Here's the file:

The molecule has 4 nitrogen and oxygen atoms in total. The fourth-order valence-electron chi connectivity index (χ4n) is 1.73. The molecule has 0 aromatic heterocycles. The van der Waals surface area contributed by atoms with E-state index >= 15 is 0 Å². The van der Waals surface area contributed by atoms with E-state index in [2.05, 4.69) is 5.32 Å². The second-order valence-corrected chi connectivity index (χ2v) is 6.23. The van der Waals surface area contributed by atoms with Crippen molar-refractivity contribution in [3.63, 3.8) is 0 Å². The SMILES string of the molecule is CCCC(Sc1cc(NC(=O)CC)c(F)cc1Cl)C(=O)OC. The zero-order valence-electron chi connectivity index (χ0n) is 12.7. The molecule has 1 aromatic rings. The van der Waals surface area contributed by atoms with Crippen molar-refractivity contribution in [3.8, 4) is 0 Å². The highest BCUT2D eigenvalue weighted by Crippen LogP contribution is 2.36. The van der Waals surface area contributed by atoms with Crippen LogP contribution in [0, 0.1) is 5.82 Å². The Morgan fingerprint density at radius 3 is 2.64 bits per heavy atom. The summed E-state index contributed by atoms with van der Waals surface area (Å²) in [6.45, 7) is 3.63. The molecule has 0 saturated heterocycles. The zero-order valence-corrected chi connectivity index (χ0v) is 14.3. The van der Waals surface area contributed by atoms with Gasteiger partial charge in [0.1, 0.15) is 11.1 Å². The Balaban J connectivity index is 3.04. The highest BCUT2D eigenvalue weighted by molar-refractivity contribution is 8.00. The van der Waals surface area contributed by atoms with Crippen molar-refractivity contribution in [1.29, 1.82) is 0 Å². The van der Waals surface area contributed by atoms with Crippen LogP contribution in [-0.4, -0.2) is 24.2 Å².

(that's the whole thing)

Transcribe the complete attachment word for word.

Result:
The molecule has 4 nitrogen and oxygen atoms in total. The fourth-order valence-electron chi connectivity index (χ4n) is 1.73. The molecule has 0 aromatic heterocycles. The van der Waals surface area contributed by atoms with E-state index >= 15 is 0 Å². The van der Waals surface area contributed by atoms with E-state index in [2.05, 4.69) is 5.32 Å². The second-order valence-corrected chi connectivity index (χ2v) is 6.23. The van der Waals surface area contributed by atoms with Crippen molar-refractivity contribution in [3.63, 3.8) is 0 Å². The SMILES string of the molecule is CCCC(Sc1cc(NC(=O)CC)c(F)cc1Cl)C(=O)OC. The zero-order valence-electron chi connectivity index (χ0n) is 12.7. The molecule has 1 aromatic rings. The van der Waals surface area contributed by atoms with Crippen molar-refractivity contribution in [3.8, 4) is 0 Å². The highest BCUT2D eigenvalue weighted by Crippen LogP contribution is 2.36. The van der Waals surface area contributed by atoms with Crippen LogP contribution in [0, 0.1) is 5.82 Å². The Morgan fingerprint density at radius 3 is 2.64 bits per heavy atom. The summed E-state index contributed by atoms with van der Waals surface area (Å²) in [6.45, 7) is 3.63. The molecule has 0 saturated heterocycles. The zero-order valence-corrected chi connectivity index (χ0v) is 14.3. The van der Waals surface area contributed by atoms with Gasteiger partial charge in [0.1, 0.15) is 11.1 Å². The Balaban J connectivity index is 3.04. The highest BCUT2D eigenvalue weighted by molar-refractivity contribution is 8.00. The van der Waals surface area contributed by atoms with Crippen molar-refractivity contribution in [1.29, 1.82) is 0 Å². The van der Waals surface area contributed by atoms with Crippen LogP contribution in [-0.4, -0.2) is 24.2 Å².